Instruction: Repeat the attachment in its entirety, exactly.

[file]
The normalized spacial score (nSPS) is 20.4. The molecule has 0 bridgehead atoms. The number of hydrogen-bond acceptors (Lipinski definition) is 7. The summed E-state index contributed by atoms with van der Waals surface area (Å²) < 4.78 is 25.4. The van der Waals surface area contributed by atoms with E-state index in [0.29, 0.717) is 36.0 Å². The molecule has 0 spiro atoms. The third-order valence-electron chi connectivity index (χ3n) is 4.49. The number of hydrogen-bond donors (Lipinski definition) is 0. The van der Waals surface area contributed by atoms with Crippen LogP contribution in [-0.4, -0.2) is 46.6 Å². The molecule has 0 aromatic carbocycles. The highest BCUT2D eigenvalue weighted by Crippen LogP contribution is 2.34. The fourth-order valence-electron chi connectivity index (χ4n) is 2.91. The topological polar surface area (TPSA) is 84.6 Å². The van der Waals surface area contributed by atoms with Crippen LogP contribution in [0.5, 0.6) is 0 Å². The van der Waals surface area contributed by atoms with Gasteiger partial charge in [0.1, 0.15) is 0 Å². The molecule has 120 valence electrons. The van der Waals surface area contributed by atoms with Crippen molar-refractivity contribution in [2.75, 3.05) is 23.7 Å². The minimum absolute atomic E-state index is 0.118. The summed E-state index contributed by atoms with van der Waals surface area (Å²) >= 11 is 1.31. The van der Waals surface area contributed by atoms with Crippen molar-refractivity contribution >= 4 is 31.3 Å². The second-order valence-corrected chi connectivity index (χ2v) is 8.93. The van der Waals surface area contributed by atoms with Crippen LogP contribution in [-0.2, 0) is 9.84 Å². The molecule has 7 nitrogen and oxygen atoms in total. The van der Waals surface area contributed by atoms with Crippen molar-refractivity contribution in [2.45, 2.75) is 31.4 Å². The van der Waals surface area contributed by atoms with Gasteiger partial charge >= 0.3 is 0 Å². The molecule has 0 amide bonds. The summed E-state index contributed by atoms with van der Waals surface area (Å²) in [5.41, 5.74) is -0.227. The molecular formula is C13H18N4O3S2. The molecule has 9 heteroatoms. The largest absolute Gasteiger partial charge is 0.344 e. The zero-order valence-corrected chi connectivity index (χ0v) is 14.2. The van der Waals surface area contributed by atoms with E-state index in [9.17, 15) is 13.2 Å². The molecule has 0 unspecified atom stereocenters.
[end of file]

The normalized spacial score (nSPS) is 20.4. The molecule has 0 bridgehead atoms. The number of hydrogen-bond acceptors (Lipinski definition) is 7. The summed E-state index contributed by atoms with van der Waals surface area (Å²) < 4.78 is 25.4. The van der Waals surface area contributed by atoms with E-state index in [0.29, 0.717) is 36.0 Å². The molecule has 0 spiro atoms. The third-order valence-electron chi connectivity index (χ3n) is 4.49. The number of hydrogen-bond donors (Lipinski definition) is 0. The van der Waals surface area contributed by atoms with Crippen LogP contribution in [-0.4, -0.2) is 46.6 Å². The molecule has 0 aromatic carbocycles. The highest BCUT2D eigenvalue weighted by Crippen LogP contribution is 2.34. The fourth-order valence-electron chi connectivity index (χ4n) is 2.91. The topological polar surface area (TPSA) is 84.6 Å². The van der Waals surface area contributed by atoms with Crippen LogP contribution in [0.5, 0.6) is 0 Å². The van der Waals surface area contributed by atoms with Gasteiger partial charge in [0.1, 0.15) is 0 Å². The molecule has 120 valence electrons. The van der Waals surface area contributed by atoms with Crippen molar-refractivity contribution in [2.75, 3.05) is 23.7 Å². The minimum absolute atomic E-state index is 0.118. The summed E-state index contributed by atoms with van der Waals surface area (Å²) >= 11 is 1.31. The van der Waals surface area contributed by atoms with Crippen molar-refractivity contribution >= 4 is 31.3 Å². The second-order valence-corrected chi connectivity index (χ2v) is 8.93. The van der Waals surface area contributed by atoms with Crippen LogP contribution in [-0.2, 0) is 9.84 Å². The molecule has 7 nitrogen and oxygen atoms in total. The van der Waals surface area contributed by atoms with Crippen molar-refractivity contribution in [2.45, 2.75) is 31.4 Å². The van der Waals surface area contributed by atoms with Gasteiger partial charge >= 0.3 is 0 Å². The molecule has 0 amide bonds. The summed E-state index contributed by atoms with van der Waals surface area (Å²) in [5.41, 5.74) is -0.227. The molecular formula is C13H18N4O3S2. The molecule has 9 heteroatoms. The largest absolute Gasteiger partial charge is 0.344 e. The zero-order valence-corrected chi connectivity index (χ0v) is 14.2. The van der Waals surface area contributed by atoms with E-state index in [9.17, 15) is 13.2 Å². The molecule has 0 unspecified atom stereocenters.